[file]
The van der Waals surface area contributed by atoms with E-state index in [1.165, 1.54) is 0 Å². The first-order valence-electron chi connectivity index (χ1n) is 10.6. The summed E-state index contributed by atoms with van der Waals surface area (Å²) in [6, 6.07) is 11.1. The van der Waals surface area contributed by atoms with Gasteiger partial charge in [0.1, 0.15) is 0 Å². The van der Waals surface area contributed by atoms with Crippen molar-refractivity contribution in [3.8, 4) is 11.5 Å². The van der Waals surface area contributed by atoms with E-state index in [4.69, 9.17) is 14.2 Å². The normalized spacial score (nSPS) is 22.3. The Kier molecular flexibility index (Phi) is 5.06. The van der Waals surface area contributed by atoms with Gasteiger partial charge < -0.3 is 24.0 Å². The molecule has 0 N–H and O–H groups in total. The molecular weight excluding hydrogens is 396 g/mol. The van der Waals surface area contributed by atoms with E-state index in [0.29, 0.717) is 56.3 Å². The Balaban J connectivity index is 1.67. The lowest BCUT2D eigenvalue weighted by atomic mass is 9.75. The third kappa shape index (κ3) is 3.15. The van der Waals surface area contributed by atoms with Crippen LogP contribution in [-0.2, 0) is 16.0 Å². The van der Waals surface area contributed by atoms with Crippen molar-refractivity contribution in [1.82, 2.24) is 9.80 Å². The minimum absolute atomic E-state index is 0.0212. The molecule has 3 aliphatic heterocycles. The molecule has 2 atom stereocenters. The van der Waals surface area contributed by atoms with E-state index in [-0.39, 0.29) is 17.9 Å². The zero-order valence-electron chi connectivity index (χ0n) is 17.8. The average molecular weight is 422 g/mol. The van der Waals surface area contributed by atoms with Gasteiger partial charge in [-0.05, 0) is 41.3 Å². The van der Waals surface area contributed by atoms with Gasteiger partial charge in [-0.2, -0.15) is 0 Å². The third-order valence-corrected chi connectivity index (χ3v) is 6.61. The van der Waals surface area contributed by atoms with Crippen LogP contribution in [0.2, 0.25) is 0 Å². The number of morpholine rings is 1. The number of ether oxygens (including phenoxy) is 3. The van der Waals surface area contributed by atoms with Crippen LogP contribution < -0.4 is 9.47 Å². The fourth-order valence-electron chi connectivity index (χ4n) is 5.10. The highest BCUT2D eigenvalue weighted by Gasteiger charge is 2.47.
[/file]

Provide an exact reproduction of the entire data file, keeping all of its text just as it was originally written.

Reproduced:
The van der Waals surface area contributed by atoms with E-state index in [1.165, 1.54) is 0 Å². The first-order valence-electron chi connectivity index (χ1n) is 10.6. The summed E-state index contributed by atoms with van der Waals surface area (Å²) in [6, 6.07) is 11.1. The van der Waals surface area contributed by atoms with Gasteiger partial charge in [0.1, 0.15) is 0 Å². The van der Waals surface area contributed by atoms with Crippen molar-refractivity contribution in [3.8, 4) is 11.5 Å². The van der Waals surface area contributed by atoms with E-state index in [4.69, 9.17) is 14.2 Å². The normalized spacial score (nSPS) is 22.3. The Kier molecular flexibility index (Phi) is 5.06. The van der Waals surface area contributed by atoms with Gasteiger partial charge < -0.3 is 24.0 Å². The molecule has 0 N–H and O–H groups in total. The molecular weight excluding hydrogens is 396 g/mol. The van der Waals surface area contributed by atoms with E-state index in [0.29, 0.717) is 56.3 Å². The Balaban J connectivity index is 1.67. The lowest BCUT2D eigenvalue weighted by atomic mass is 9.75. The third kappa shape index (κ3) is 3.15. The van der Waals surface area contributed by atoms with Crippen LogP contribution in [-0.2, 0) is 16.0 Å². The van der Waals surface area contributed by atoms with Crippen molar-refractivity contribution in [1.82, 2.24) is 9.80 Å². The minimum absolute atomic E-state index is 0.0212. The molecule has 3 aliphatic heterocycles. The molecule has 2 atom stereocenters. The van der Waals surface area contributed by atoms with E-state index in [-0.39, 0.29) is 17.9 Å². The zero-order valence-electron chi connectivity index (χ0n) is 17.8. The average molecular weight is 422 g/mol. The van der Waals surface area contributed by atoms with Gasteiger partial charge in [-0.05, 0) is 41.3 Å². The van der Waals surface area contributed by atoms with Gasteiger partial charge in [-0.2, -0.15) is 0 Å². The third-order valence-corrected chi connectivity index (χ3v) is 6.61. The van der Waals surface area contributed by atoms with Crippen LogP contribution in [0.2, 0.25) is 0 Å². The number of morpholine rings is 1. The number of ether oxygens (including phenoxy) is 3. The van der Waals surface area contributed by atoms with Crippen LogP contribution < -0.4 is 9.47 Å². The fourth-order valence-electron chi connectivity index (χ4n) is 5.10. The highest BCUT2D eigenvalue weighted by Gasteiger charge is 2.47.